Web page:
How a recurving typhoon will affect your weather across Eastern Canada

·2 min read
How a recurving typhoon will affect your weather across Eastern Canada

Eastern Canada’s chilly weather next week will stem from the influence of a powerful storm half a world away.

The effects of a recurving typhoon in the Pacific Ocean will flutter downstream this weekend, affecting weather conditions across Eastern Canada next week. Even though the air will have a tropical influence, it won’t feel tropical at all. In fact, this warm typhoon will make it downright chilly—with a chance of snow, to boot.


There’s no greater testament to how tightly the atmosphere is interconnected than when the cascading effects of a storm influences weather conditions thousands of kilometres away.

Typhoon Malakas
Typhoon Malakas

Typhoon Malakas grew into a strong storm as it traversed the western Pacific Ocean this week. The typhoon began to weaken as it picked up speed and recurved toward the northern Pacific.

Even though the storm itself is long gone, the remnant energy that once made the core of Typhoon Malakas is caught up in the jet stream and heading toward Canada.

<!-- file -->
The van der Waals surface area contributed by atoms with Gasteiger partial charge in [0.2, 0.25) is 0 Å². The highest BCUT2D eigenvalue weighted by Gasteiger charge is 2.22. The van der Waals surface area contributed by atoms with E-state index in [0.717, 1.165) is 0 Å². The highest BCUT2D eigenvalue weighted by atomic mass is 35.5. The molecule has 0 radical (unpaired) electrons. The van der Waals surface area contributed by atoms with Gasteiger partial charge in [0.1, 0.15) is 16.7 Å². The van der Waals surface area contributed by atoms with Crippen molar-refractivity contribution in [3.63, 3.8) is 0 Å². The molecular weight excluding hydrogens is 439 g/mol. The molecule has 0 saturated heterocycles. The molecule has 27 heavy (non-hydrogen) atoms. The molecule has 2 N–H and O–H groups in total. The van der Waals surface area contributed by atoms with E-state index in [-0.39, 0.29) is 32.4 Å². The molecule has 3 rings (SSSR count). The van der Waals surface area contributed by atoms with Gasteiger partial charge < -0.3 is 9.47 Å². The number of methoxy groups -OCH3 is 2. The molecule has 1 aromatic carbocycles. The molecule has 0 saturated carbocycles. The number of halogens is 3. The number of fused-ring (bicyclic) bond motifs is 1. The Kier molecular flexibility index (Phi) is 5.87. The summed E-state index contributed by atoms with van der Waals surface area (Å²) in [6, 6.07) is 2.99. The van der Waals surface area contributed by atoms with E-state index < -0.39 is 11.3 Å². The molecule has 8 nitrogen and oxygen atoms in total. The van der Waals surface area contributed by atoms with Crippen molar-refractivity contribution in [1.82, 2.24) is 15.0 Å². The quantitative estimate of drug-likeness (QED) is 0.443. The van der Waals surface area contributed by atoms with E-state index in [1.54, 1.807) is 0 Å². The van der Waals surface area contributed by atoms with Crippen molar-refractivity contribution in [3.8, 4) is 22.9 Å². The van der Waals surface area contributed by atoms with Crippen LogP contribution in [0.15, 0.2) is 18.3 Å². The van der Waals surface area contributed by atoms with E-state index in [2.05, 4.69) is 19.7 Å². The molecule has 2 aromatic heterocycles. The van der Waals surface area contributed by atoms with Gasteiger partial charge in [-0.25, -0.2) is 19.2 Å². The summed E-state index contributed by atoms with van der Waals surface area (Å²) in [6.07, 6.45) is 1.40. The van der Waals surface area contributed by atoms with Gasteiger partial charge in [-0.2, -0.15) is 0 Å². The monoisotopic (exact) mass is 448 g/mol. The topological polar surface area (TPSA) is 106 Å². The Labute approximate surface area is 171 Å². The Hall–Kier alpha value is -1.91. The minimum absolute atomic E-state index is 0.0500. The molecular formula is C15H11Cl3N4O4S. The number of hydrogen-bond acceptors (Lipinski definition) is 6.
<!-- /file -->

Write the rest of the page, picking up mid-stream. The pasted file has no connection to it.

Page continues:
This typhoon’s influence will help to amplify the jet stream, leading to a steeper ridge over Western Canada and a sharper trough over Eastern Canada. Watch the animation below to see the system’s remnants as they approach British Columbia.

Click here to view the video

Ridges don’t lead to much exciting weather, but that trough over the eastern half of the country will make it feel more like late February than late April.

The below-seasonal temperatures spreading over Ontario and Quebec this weekend will stick around heading into the middle of next week as the trough swoops down over the region. This pattern will also influence a storm system heading our way on Monday and Tuesday.

The combination of a sharp trough, a slug of below-seasonal air, and infusion of tropical moisture from the Atlantic Ocean could make things interesting as this storm revs up and rolls through the region.

Storm Potential
Storm Potential

It’s still too early for many specifics on what this storm could entail, but the system could produce widespread precipitation across Ontario, Quebec, and Atlantic Canada through next week.

Thankfully, this pattern won’t last for too long, and it looks as though a ridge will build back behind the system late next week and allow warmer-than-seasonal temperatures return.

Stay tuned to The Weather Network and check back frequently through the weekend as our forecasters monitor new developments and refine their forecasts.

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